At this point, there was quite a bit of tape on the fuselage and wings... The tail was also added at this time. There's a small clear bit in the tail (the rear light,) leave this out (of course) until after painting. Alignment was checked, and this was left to dry. You do have a choice of cutting out and dropping the flaps, but I decided not to do this. They are detailed if you choose to do this, but there's a template you must cut out of sheet plastic to block the wing openings.

While that was drying, I painted the propeller and spinner, and assembled the landing gear. These are nice assemblies... I prepainted them with ModelMaster acryl paints, and slight weathering was added with pastels. These were put aside as well. Once the wings and fuselage were dry, I added the ailerons (left to droop slightly.)

At this point, I glued on the windshield and rear window (there are two choices, all clear or two rear windows - I used the one piece for "something different.") I also tacked on the center canopy, and masked everything off for painting.


I still had some of my Aeromaster paints, as well as Pollyscale and Model Master Acryls. I used Russian Underside Blue (a very bright, light blue) first, then once that dried, masked off the underside (for the cowl, it follows the panel line.) I then painted a Russian green on the topside for the base camoflage color. Once that had set, I used AIrcraft Interior Black for the other camoflage color (it's slightly less "stark" than a full black, being more of a dark grey.) Once all this dried, I unmasked it all and went to the next step.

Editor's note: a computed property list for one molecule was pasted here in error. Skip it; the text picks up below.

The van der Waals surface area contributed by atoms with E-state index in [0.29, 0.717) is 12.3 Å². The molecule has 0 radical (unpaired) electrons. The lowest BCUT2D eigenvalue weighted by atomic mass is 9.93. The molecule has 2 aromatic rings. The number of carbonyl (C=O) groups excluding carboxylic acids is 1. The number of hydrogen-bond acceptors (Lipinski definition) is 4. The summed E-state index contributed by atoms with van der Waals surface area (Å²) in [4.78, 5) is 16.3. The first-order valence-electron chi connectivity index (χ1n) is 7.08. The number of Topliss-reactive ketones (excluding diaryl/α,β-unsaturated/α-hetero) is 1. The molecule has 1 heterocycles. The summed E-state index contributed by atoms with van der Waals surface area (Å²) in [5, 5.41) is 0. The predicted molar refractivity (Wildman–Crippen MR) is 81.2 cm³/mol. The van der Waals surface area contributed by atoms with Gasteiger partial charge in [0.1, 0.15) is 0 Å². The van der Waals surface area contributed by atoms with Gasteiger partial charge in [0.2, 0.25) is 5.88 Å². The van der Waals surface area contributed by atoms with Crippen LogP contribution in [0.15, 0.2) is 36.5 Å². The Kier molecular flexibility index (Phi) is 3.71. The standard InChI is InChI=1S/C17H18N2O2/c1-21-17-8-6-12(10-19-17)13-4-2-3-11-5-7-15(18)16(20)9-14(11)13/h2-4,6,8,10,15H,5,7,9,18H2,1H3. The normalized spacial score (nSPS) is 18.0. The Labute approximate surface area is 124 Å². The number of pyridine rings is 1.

More assembly!

After all this had dried, it was time to add all the "fiddly bits." I lost the clear wingtip lights at least once, but they finally got on. The engine exhaust stubs were added - though again, one flew off to who-knows-where. (Tip... for these little pieces, try putting them and a cutting board or glass in a plastic bag - I would have, if I'd have thought of it then!) The landing gear and rockets were also added at this point, and allowed to dry. The fuel indicator wells were painted silver on the wings, and the clear covers added.


As I mentioned before, the only markings given in the kit are for Lilya Litvyak's "Yellow 44." This is great... unless you want to build a different aircraft. Looking through Scale Aviation Modeler International, there were other options available for both this and the Yak-1M (cut down "bubbletop" version.) I scavenged a white "7" from another kit to do a representative aircraft of another unit (I believe it was from the Ukraine, but I don't have the profile here to check at the moment.) The decals settle down nicely, but they seem slightly translucent. A little MicroSol and MicroSet were used, but weren't really necessary except at the tail - and that only for insurance.

Once the decals were done, slight weathering with pastels were applied, and the aerial wire was added out of stretched sprue. Chipping of paint was done only on the cowl, as much of the aircraft was wood and fabric. And with that, we were done, pictures were taken, and a contest entered.


If you haven't built this kit and have an interest in WWII Russian aircraft - why haven't you built it? Check on eBay, or wait for Italeri to reissue it.... Reccommended to anyone with a kit or two under their belt.